This is a tiny nugget of a memory from my afternoons with Kani, who was our housekeeper for a while after my grandmother passed on, when we were taking care of my grandfather. Kani was always enthusiastic about everything. If the both of us wound up wearing blue on the same day, it was cause for celebration. If there were strains of music playing from a neighbour’s flat, it was reason to clap with glee. If there was a book lying about, it was encouragement for Kani to read. And that became a beautiful space for the two of us to bond. Kani lived in a village until she turned eighteen, after which she was married off and moved to the city I live in. In the time that she lived in her native village, she wanted to study, and her mother moved heaven and earth to make it possible. The village school only offered classes until the sixth standard, and Kani’s mother made sure that she went there, every day. But after that threshold, she had to drop out: not because her parents refused, but simply because there wasn’t a school within an accessible distance.
After marriage, Kani began to support her household by taking on work as a housekeeper - and blessed my family and me by choosing our house. She would linger to read the text on the posters I had stuck on my wall. It took her a while to frame the words, having learned only the alphabet in English, and by the end of three weeks, she triumphantly tried on a new word for size: “universal,” which she had learned from a poster on the “Universal Declaration of Human Rights.”
My mother encouraged me to light a candle, and that day, with Kani’s enthusiastic permission, I began spending time with her to help her read, and pronounce words in English. My mother would often tell Kani that she wasn’t in any way to be devalued because she didn’t know how to read or write in English - and would emphasize that English was, after all, just another language. But Kani had an answer, one that made us see our privilege and recognize it - and strive to check it. “You say that, amma, because you have the knowledge. But for people like me, if I went to work at a company as a receptionist, for example, my value would be frugal because I don’t know English.”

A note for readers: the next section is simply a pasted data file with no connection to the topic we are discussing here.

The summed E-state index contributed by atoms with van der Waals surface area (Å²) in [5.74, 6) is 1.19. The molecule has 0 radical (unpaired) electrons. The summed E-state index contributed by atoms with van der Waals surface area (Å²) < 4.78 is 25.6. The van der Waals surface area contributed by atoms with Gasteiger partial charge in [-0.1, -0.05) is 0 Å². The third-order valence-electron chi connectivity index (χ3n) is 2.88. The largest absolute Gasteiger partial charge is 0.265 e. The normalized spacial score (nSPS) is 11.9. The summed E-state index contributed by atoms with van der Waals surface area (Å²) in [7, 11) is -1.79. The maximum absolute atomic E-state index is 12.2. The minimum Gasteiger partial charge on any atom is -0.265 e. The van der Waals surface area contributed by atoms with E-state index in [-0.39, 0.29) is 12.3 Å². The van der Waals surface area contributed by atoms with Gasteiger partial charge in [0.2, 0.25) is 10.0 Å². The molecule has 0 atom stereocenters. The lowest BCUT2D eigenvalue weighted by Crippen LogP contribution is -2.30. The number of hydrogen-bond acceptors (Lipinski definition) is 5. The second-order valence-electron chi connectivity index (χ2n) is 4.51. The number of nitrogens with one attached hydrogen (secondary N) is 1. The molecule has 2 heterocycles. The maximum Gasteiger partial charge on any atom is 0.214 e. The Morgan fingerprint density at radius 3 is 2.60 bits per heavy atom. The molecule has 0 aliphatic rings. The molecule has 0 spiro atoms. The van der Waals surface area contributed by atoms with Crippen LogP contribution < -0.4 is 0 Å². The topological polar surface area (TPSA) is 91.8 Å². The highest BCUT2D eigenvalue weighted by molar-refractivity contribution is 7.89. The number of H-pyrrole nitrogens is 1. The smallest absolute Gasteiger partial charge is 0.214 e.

Each day we worked on words and sentences together, Kani became a force to reckon with. And soon, her dreams began to take shape: she wanted to become a typist, one day, a computer engineer the next, a journalist, one day, and finally, settled on wanting to become a salesperson at a store that she liked most. Kani’s enthusiasm wasn’t contained, and why should it, anyway, right? So one day, after many weeks of keeping her English training under wraps, she went home and belted out a bunch of sentences to her husband, with great confidence.
She would tell us later that she had stood before him, smiling, waiting for his appreciation. She would tell us, how excited she was that the words had rolled off her tongue with as much enthusiasm as she had formed them with, in the first place. She would tell us, how she never expected what came next.
He slapped her.
The morning that followed, her husband marched down to our house and began to give my mother and me an earful for corrupting his wife, for teaching her a tongue that she had no business learning, and for making her, “modern.” My mother listened calmly. I hadn’t had the mastery over my temper that I am striving towards today, back then, so I glared at him furiously, trying to interject, only to be stopped by my mother.
When he was done, my mother calmly asked him, “Why do you feel so powerless when your wife is good at something?”
He looked at her, speechless. After a few seconds passed, he shook his head and said, “She is becoming modern. I don’t like it.”
“How is English modern? Did you know, it has been spoken in the world since before your great grandfather’s grandfather’s time?”
“It’s not our culture.”
“Maybe. But it is the language she wants to speak, and it is not hurting anyone. It is not your culture to hit her. Nothing in the religion or culture you follow says you are allowed to hit your wife, or even yell at her. And yet, here you are, doing just that. What she does is not harming anyone. What you do, has left her in so much pain today, which will continue for many days to come, in her mind. Now tell me. Who is doing wrong?”
He nodded. Realization had dawned. He walked away, and stopped being an impediment to Kani’s journey of learning to read and write.
That day made me realize that teaching a woman the skills she needs to be empowered is not enough. It is equally, if not more, important to engage with the ecosystem around her - particularly the men - who feel disempowered at the mere thought of the empowerment of a woman. This is why several women in India who earn from domestic labour aren’t able to enjoy the joy of social upward mobility - because their alcoholic husbands snatch their wages to be able to fuel their addictions. If we don’t work with the surrounding ethos and suitably ensure that women have an enabling environment for their economic empowerment, we’re only addressing a very small part of the problem, and change is likely to be delayed that much more.